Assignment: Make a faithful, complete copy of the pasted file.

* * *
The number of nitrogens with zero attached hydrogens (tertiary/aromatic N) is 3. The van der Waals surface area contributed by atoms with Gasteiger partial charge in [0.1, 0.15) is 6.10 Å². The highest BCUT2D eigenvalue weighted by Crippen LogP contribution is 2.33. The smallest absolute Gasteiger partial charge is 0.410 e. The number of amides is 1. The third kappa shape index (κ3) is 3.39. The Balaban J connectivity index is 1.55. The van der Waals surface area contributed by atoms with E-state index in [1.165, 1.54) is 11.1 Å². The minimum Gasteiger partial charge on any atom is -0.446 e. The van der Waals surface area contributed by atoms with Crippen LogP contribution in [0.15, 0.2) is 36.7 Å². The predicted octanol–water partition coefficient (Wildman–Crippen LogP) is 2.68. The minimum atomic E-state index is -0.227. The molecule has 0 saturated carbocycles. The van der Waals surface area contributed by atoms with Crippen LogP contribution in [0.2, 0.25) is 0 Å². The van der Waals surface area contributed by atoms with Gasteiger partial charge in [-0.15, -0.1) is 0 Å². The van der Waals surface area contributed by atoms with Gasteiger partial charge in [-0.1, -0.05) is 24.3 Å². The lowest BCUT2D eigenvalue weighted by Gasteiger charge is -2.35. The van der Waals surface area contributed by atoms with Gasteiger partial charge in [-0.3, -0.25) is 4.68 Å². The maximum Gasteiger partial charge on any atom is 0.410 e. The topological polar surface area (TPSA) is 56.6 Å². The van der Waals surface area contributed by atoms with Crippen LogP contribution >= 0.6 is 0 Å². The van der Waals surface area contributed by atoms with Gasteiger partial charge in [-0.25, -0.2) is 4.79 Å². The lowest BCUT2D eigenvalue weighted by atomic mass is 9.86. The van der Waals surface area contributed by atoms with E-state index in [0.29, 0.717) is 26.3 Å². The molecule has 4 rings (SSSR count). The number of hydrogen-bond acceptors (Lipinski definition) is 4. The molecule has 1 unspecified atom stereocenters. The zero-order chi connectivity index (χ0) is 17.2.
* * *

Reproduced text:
The number of nitrogens with zero attached hydrogens (tertiary/aromatic N) is 3. The van der Waals surface area contributed by atoms with Gasteiger partial charge in [0.1, 0.15) is 6.10 Å². The highest BCUT2D eigenvalue weighted by Crippen LogP contribution is 2.33. The smallest absolute Gasteiger partial charge is 0.410 e. The number of amides is 1. The third kappa shape index (κ3) is 3.39. The Balaban J connectivity index is 1.55. The van der Waals surface area contributed by atoms with E-state index in [1.165, 1.54) is 11.1 Å². The minimum Gasteiger partial charge on any atom is -0.446 e. The van der Waals surface area contributed by atoms with Crippen LogP contribution in [0.15, 0.2) is 36.7 Å². The predicted octanol–water partition coefficient (Wildman–Crippen LogP) is 2.68. The minimum atomic E-state index is -0.227. The molecule has 0 saturated carbocycles. The van der Waals surface area contributed by atoms with Crippen LogP contribution in [0.2, 0.25) is 0 Å². The van der Waals surface area contributed by atoms with Gasteiger partial charge in [-0.15, -0.1) is 0 Å². The van der Waals surface area contributed by atoms with Gasteiger partial charge in [-0.1, -0.05) is 24.3 Å². The lowest BCUT2D eigenvalue weighted by Gasteiger charge is -2.35. The van der Waals surface area contributed by atoms with Gasteiger partial charge in [-0.3, -0.25) is 4.68 Å². The maximum Gasteiger partial charge on any atom is 0.410 e. The topological polar surface area (TPSA) is 56.6 Å². The van der Waals surface area contributed by atoms with Crippen LogP contribution >= 0.6 is 0 Å². The van der Waals surface area contributed by atoms with Gasteiger partial charge in [-0.25, -0.2) is 4.79 Å². The lowest BCUT2D eigenvalue weighted by atomic mass is 9.86. The van der Waals surface area contributed by atoms with E-state index in [0.29, 0.717) is 26.3 Å². The molecule has 4 rings (SSSR count). The number of hydrogen-bond acceptors (Lipinski definition) is 4. The molecule has 1 unspecified atom stereocenters. The zero-order chi connectivity index (χ0) is 17.2.